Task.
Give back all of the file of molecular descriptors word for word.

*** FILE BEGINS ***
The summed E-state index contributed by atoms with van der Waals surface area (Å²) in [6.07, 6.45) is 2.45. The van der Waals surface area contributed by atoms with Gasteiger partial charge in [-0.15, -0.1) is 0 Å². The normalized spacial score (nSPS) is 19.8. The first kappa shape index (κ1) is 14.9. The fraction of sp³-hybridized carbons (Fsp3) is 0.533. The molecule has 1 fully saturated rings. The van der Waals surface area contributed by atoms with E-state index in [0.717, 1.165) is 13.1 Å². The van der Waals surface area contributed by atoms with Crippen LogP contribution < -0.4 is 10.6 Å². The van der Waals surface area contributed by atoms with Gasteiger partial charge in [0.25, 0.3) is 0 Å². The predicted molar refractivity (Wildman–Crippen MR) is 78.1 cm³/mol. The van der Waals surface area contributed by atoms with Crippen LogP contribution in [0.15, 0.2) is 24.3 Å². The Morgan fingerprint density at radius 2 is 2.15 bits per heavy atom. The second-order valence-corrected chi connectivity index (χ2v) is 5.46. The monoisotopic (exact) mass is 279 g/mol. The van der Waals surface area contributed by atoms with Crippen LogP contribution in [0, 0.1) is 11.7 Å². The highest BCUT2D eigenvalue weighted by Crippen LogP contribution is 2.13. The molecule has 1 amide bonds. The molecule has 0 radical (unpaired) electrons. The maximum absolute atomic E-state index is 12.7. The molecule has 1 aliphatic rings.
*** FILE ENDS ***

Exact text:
The summed E-state index contributed by atoms with van der Waals surface area (Å²) in [6.07, 6.45) is 2.45. The van der Waals surface area contributed by atoms with Gasteiger partial charge in [-0.15, -0.1) is 0 Å². The normalized spacial score (nSPS) is 19.8. The first kappa shape index (κ1) is 14.9. The fraction of sp³-hybridized carbons (Fsp3) is 0.533. The molecule has 1 fully saturated rings. The van der Waals surface area contributed by atoms with E-state index in [0.717, 1.165) is 13.1 Å². The van der Waals surface area contributed by atoms with Crippen LogP contribution < -0.4 is 10.6 Å². The van der Waals surface area contributed by atoms with Gasteiger partial charge in [0.25, 0.3) is 0 Å². The predicted molar refractivity (Wildman–Crippen MR) is 78.1 cm³/mol. The van der Waals surface area contributed by atoms with Crippen LogP contribution in [0.15, 0.2) is 24.3 Å². The Morgan fingerprint density at radius 2 is 2.15 bits per heavy atom. The second-order valence-corrected chi connectivity index (χ2v) is 5.46. The monoisotopic (exact) mass is 279 g/mol. The van der Waals surface area contributed by atoms with Crippen LogP contribution in [0, 0.1) is 11.7 Å². The highest BCUT2D eigenvalue weighted by Crippen LogP contribution is 2.13. The molecule has 1 amide bonds. The molecule has 0 radical (unpaired) electrons. The maximum absolute atomic E-state index is 12.7. The molecule has 1 aliphatic rings.